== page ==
Blockchain & the transformation to digital energy
At the beginning of the century the UK had under 100 power stations exporting electricity. Largely thanks to solar technologies, we now have closer to 1 million electricity exporters. In the last few years, it seems that the energy industry has suddenly reached furious consensus as to where we will be by 2030. Closer to 10 million exporters if you count the “Elon” assets of solar + batteries + electric vehicles. The future of our system is decarbonised, decentralised, digitised and democratised.
But this transformation is not just about the physical assets in the system. The shared digital architecture of the industry will also require a complete overhaul. We will need to transition to a more inclusive and extensible digital infrastructure, capable of far deeper levels of asset inclusion.
The full potential and benefits of all these new engaged assets will only be realised in a system that is open, demonstrably fair, low cost, and highly extensible. New decentralised technologies such as blockchain have huge potential here. In our thinking, there are three fundamental pillars of our shared digital energy system that need to transform.
It starts with an asset register. The first thing we need to know is what assets are in the system and endow them with a digital identity. This is akin to a “know your customer” (KYC) platform, though in this case it is KYD (know your device). These registers need to be common and shared such that assets are inter-operable and records can be continuously updated and evolved. Although these registers will need appropriate governance and oversight, they do not need to be centralised. Indeed, centralisation would incur unnecessary expense and data silo-ing which runs against the principles of asset inclusion.
Next, these assets will want to interact and trade on their digital identity. They need to access common trading venues in which to express interest and be matched with other market participants. These platforms will need to be trusted, low cost execution environments. In order to maximise efficiency and avoid creating missing markets, these would also need to be extensible, user driven innovation platforms. A permissioned blockchain architecture, alongside real world oversight, seems to be the best solution here for bringing millions of new assets and trading preferences into the market in an organised and efficient way.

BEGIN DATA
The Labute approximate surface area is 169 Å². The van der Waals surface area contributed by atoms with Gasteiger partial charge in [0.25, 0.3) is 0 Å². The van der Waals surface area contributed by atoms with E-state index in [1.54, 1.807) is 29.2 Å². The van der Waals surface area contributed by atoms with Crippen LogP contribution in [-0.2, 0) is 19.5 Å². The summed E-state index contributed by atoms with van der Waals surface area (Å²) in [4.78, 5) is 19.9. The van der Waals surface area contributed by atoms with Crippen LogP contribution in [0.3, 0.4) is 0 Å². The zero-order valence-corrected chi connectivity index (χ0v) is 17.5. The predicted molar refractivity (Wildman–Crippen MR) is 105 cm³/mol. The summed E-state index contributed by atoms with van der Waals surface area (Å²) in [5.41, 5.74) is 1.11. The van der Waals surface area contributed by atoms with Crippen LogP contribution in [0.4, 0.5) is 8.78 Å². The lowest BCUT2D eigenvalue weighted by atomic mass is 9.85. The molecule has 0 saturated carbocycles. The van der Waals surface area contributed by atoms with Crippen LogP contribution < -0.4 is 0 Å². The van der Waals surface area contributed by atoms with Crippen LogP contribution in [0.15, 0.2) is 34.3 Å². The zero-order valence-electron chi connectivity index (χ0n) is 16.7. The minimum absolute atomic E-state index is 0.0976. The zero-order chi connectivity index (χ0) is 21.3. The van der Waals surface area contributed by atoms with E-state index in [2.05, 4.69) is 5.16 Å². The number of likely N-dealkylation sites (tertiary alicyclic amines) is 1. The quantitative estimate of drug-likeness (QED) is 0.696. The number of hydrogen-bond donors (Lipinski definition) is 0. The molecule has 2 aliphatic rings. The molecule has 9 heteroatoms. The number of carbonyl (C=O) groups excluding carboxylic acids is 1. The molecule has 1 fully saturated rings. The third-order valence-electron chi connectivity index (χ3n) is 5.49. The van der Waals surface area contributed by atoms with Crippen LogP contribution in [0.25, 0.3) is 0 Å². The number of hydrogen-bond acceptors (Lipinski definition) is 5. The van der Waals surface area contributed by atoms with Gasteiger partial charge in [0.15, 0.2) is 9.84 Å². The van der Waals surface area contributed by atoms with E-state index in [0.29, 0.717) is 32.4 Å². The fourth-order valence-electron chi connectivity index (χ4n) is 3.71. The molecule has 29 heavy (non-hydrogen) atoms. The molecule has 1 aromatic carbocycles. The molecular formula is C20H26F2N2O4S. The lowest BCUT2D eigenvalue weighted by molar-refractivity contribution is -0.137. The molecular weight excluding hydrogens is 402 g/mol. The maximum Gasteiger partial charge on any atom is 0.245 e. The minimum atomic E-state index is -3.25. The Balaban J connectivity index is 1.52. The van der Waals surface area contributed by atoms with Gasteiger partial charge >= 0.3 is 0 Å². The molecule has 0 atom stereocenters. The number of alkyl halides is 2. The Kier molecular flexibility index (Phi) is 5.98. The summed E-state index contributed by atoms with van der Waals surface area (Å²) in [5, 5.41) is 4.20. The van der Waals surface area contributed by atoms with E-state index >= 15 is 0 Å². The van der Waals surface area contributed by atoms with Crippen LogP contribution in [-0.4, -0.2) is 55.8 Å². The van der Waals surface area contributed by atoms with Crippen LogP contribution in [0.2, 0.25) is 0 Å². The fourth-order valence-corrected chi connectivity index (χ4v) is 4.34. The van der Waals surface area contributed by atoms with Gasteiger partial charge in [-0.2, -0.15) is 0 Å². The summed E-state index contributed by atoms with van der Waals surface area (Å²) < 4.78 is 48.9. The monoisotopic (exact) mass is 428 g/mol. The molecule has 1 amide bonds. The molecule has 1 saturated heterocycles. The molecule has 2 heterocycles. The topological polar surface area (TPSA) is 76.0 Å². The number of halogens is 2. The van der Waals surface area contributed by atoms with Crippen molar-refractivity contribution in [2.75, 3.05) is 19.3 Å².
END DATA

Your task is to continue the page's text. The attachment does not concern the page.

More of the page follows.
And finally, asset registration and trading can both generate data and verify its provenance. However, that still leaves a problem: the incentives to share, sell, maintain and analyse data are not there. The reason is the asymmetric nature of the value of data (i.e. the disjunction between the value of individual and aggregated data). This asymmetry is exploited by intermediaries, and data owners seeking to address this are faced with the collective action problem.
Again, blockchain technology can address this. Data generated through interactions on a decentralised platform does not become the de-facto property of a central platform operator. Instead, network participants remain in control of their own data and receive the proportional benefits of its value where they choose to participate. Looking forward to the energy industry of 2030, of bundled services, highly tailored value propositions and machine learning algorithms, these structures around data ownership and control are key to customers becoming the ultimate beneficiaries of this digital energy transition.